A rail union leader is warning of a national strike unless the Government gives ‘unequivocal assurances’ that the social distancing rules across the transport network will remain at two metres.
The Transport Salaried Staffs Association (TSSA) said the Government’s own review into the social distancing guidance clearly states that public transport presents a high risk due to prolonged indoor contact between large numbers of people from different households.
Boris Johnson announced a further lifting of lockdown restrictions this week, by revealing pubs, restaurants, hair salons and other businesses can reopen on July 4, providing they are ‘Covid-secure’.
With many high street shops now also welcoming customers once again, demand for public transport is on the rise, with trains and tubes gradually becoming busier.
Passengers pack into a tube train in hot conditions yesterday as a rail union warns a two metre distance must be maintained
A passenger on the Circle Line yesterday wears a face covering, as is now mandatory on public transport
A man wearing a mask sits beneath a sign on a London bus warning that face coverings are compulsory on public transport
Data shows that while public transport is still being used far less frequently than this time last year, there has been a week-by-week rise.
At the start of this week, National Rail services were being used at 10 per cent of the level they were in 2019, though this was higher than at the beginning of May when it was at five per cent, and even as low as four per cent during the peak of the pandemic in April.
Similarly on the Underground, usage was at 16 per cent compared to last year at the start of this week, up from 10 per cent at the start of the month and as low as four at the height of the crisis.
The Prime Minister said on Tuesday that where the two metre rule cannot be applied, it will be replaced with a ‘one metre-plus’ measure, with the protection offered by the physical distance enhanced by other mitigation measures such as the use of face coverings, increased hygiene or layout changes in premises.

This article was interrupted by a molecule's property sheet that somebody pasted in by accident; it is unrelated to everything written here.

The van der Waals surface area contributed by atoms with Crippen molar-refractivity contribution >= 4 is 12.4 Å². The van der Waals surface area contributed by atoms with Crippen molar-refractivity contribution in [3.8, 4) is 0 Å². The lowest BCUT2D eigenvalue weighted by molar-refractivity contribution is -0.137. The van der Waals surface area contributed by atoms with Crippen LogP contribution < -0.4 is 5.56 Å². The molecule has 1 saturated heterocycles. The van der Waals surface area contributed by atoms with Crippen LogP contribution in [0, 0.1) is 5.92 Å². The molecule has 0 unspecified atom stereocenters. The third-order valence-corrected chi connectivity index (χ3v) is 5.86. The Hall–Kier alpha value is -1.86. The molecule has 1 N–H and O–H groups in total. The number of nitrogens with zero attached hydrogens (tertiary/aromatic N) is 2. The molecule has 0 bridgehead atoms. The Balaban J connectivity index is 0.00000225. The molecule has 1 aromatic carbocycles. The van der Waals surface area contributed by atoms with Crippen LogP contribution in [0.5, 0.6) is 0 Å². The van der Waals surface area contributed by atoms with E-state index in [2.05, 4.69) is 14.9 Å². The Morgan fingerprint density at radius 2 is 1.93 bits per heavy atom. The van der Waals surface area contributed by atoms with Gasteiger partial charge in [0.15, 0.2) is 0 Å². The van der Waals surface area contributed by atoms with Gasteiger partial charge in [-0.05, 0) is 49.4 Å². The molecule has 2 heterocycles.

It has been mandatory to wear masks on public transport since June 15, however, commuters were this week seen flouting the rules on London Underground’s Jubilee Line, despite the threat of a £100 fine or being kicked off the train.
Government guidance currently states that a two metre distance should be kept from others where possible during journeys.
If this is not possible, as is often the case on crowded trains and buses, passengers should avoid physical contact, try to face away from others, keep time spent near others as short as possible, beware of touching surfaces and cover their mouths and noses with a tissue, or the inside of their elbow, when coughing or sneezing.
Commuters are also advised to be prepared to queue or take a difference entrance or exit at stations to avoid crowds, to wait for others to get off first before boarding and to avoid consuming food and drink where possible.
Data shows that while trains are still being used far less frequently than this time last year, there has been a steady rise in recent weeks
Data shows that while tubes are still being used far less frequently than this time last year, there has been a steady rise in recent weeks
Several commuters were seen without face masks on the Jubilee Line on the London Underground this week. Rule breakers risk a £100 fine or being kicked off the service
TSSA general secretary Manuel Cortes will be consulting members over balloting for a national strike
TSSA general secretary Manuel Cortes said: ‘I will now be consulting our members over balloting for a national strike on public transport.
‘We must protect transport workers and the travelling public should the Government proceed with this reckless attempt to cut physical distancing to one metre early next month.
‘I urge them to think again. As the Transport Secretary has pointed out, we have seen far too many deaths already in the line of duty.
‘Yet it now appears that his words are hollow as the Tories are looking to use these heroic workers as nothing more than cannon fodder.
‘The lives of passengers and our members are being put at risk so that fat cats can accumulate profits.’
The Department for Transport has been approached.